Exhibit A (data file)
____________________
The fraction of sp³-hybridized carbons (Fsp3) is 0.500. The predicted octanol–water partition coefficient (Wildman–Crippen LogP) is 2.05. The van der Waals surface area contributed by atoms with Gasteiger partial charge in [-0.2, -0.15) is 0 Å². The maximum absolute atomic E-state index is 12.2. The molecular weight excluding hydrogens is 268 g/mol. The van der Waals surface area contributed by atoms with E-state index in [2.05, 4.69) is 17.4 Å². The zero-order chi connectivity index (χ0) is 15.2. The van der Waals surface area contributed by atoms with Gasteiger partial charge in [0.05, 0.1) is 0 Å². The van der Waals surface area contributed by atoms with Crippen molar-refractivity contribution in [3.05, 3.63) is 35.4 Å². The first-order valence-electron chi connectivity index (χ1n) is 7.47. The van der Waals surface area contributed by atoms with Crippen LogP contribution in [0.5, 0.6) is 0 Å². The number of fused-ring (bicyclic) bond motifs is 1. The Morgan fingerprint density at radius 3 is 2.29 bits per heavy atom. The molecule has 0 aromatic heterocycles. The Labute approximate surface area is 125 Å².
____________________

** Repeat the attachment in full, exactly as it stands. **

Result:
The fraction of sp³-hybridized carbons (Fsp3) is 0.500. The predicted octanol–water partition coefficient (Wildman–Crippen LogP) is 2.05. The van der Waals surface area contributed by atoms with Gasteiger partial charge in [-0.2, -0.15) is 0 Å². The maximum absolute atomic E-state index is 12.2. The molecular weight excluding hydrogens is 268 g/mol. The van der Waals surface area contributed by atoms with E-state index in [2.05, 4.69) is 17.4 Å². The zero-order chi connectivity index (χ0) is 15.2. The van der Waals surface area contributed by atoms with Gasteiger partial charge in [0.05, 0.1) is 0 Å². The van der Waals surface area contributed by atoms with Crippen molar-refractivity contribution in [3.05, 3.63) is 35.4 Å². The first-order valence-electron chi connectivity index (χ1n) is 7.47. The van der Waals surface area contributed by atoms with Crippen LogP contribution in [0.5, 0.6) is 0 Å². The number of fused-ring (bicyclic) bond motifs is 1. The Morgan fingerprint density at radius 3 is 2.29 bits per heavy atom. The molecule has 0 aromatic heterocycles. The Labute approximate surface area is 125 Å².